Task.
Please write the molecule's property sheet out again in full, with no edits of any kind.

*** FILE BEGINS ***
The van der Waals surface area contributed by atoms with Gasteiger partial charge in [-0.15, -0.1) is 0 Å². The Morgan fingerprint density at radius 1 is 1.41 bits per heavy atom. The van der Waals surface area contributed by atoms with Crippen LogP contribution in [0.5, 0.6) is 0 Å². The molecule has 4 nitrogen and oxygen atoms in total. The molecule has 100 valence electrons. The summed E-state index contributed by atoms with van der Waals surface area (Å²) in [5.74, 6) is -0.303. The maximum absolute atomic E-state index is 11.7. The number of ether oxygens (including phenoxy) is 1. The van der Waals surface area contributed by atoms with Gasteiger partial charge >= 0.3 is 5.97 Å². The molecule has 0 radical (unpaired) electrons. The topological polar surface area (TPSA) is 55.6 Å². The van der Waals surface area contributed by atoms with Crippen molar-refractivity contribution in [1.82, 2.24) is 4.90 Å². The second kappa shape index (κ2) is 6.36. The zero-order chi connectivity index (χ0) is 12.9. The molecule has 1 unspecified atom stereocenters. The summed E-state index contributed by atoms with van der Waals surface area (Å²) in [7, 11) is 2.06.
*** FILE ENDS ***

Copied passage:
The van der Waals surface area contributed by atoms with Gasteiger partial charge in [-0.15, -0.1) is 0 Å². The Morgan fingerprint density at radius 1 is 1.41 bits per heavy atom. The van der Waals surface area contributed by atoms with Crippen LogP contribution in [0.5, 0.6) is 0 Å². The molecule has 4 nitrogen and oxygen atoms in total. The molecule has 100 valence electrons. The summed E-state index contributed by atoms with van der Waals surface area (Å²) in [5.74, 6) is -0.303. The maximum absolute atomic E-state index is 11.7. The number of ether oxygens (including phenoxy) is 1. The van der Waals surface area contributed by atoms with Gasteiger partial charge >= 0.3 is 5.97 Å². The molecule has 0 radical (unpaired) electrons. The topological polar surface area (TPSA) is 55.6 Å². The van der Waals surface area contributed by atoms with Crippen molar-refractivity contribution in [1.82, 2.24) is 4.90 Å². The second kappa shape index (κ2) is 6.36. The zero-order chi connectivity index (χ0) is 12.9. The molecule has 1 unspecified atom stereocenters. The summed E-state index contributed by atoms with van der Waals surface area (Å²) in [7, 11) is 2.06.